SDG 16’s striving for peace, justice and inclusive societies where accountable governance matters first comes to life in a classroom. Educate children and you produce engaged, thinking citizens. Get girls into that classroom and you tackle another problem that undermines society and economic potential. In rural societies across Asia and Africa, girls often get less education than boys – or none at all.
Could creative financing change this game? In northern India’s Rajasthan state, a hotbed of governance and development innovation, a pro-girls education charity and social impact investors teamed up to create the first development impact bond or DIB. Impact meant achieving two outcomes among 7,300 children across 166 government schools: getting girls into school and attaining results in Hindi, math and English
A DIB incentivizes the players to reach the desired outcome by linking a financial payout to development results. UBS Optimus provided $270,000 in upfront capital to Educate Girls with a possible outcomes payout of $422,000 – its money back plus a 15 percent annual rate of return. The Children’s Investment Fund Foundation agreed to pay UBS Optimus upon achievement of the targeted results. IDinsight verified the outcomes.
Eighty percent of the outcome payment was tied to learning gains for children in grades 3 through 5, while 20 percent of the payment was linked to Educate Girls’ success in identifying and enrolling girls who had dropped out of school. Educate Girls uses volunteers to go to door to door to find out-of-school girls, then leverages neighborhood and community meetings to keep those girls in school.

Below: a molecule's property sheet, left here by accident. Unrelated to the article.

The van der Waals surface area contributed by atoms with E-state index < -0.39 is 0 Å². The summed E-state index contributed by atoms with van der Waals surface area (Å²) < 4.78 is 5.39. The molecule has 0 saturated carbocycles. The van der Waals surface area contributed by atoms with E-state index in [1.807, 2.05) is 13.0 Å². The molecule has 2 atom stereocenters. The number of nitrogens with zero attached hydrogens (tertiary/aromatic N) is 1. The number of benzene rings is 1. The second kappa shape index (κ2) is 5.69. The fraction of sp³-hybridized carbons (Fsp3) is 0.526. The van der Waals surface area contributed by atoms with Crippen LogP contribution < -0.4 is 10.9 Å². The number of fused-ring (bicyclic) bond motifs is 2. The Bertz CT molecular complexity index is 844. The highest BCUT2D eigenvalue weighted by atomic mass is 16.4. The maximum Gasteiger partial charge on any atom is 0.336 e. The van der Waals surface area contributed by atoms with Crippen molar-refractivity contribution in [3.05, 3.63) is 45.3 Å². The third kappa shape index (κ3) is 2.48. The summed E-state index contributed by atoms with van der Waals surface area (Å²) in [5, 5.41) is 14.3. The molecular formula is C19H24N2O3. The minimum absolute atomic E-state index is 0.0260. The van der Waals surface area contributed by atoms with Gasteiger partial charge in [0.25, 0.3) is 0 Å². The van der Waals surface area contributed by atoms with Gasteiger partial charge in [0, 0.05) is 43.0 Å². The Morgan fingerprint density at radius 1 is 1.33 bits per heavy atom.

The tricky work fell to IDinsight, which had to ensure that Educate Girls could claim credit for the learning outcomes, as IDinsight CEO Neil Buddy Shah explained in July at a Brookings Institution review session in Washington. A randomized control trial screened out other possible explanations including “the government’s own programming, other education NGOs, or even contextual factors like, was there a drought in that region, and parents were pulling their students out of school?”
Educate Girls struggled in the first two years of the three-year program to hit the learning targets. “At the end of year one, when we saw the results we kind of were like: oh my God, we are never going to make it,” founder and executive director Safeena Husain told the Brookings crowd. “And I think there was this deep realization that we had to do things very, very differently.” The charity overhauled the pedagogy and its own systems in the drive to the finish line.
In the third year, Educate Girls students learned 79 percent more than students at comparison schools, which “roughly translates to an additional entire year of education,” according to Shah.
In conventional development assistance, interim results may get more attention than outcomes. An agreement with an implementing NGO that is training teachers, for instance, might make payments based on milestones such as completion of a training guide or a set number of skills-building sessions. The aspiration is that the teachers will take their newfound smarts into their classrooms and transform student learning outcomes. That may be a big assumption. A DIB puts the outcome at the center of the intervention and reduces the risk for funders.
While the Economist magazine laments that development impact bonds are “complex, ponderous and costly,” it lauds these financial newbies for teaching development strategists to focus on outcomes over inputs. “Rajasthani girls are not the only people with lessons to learn.”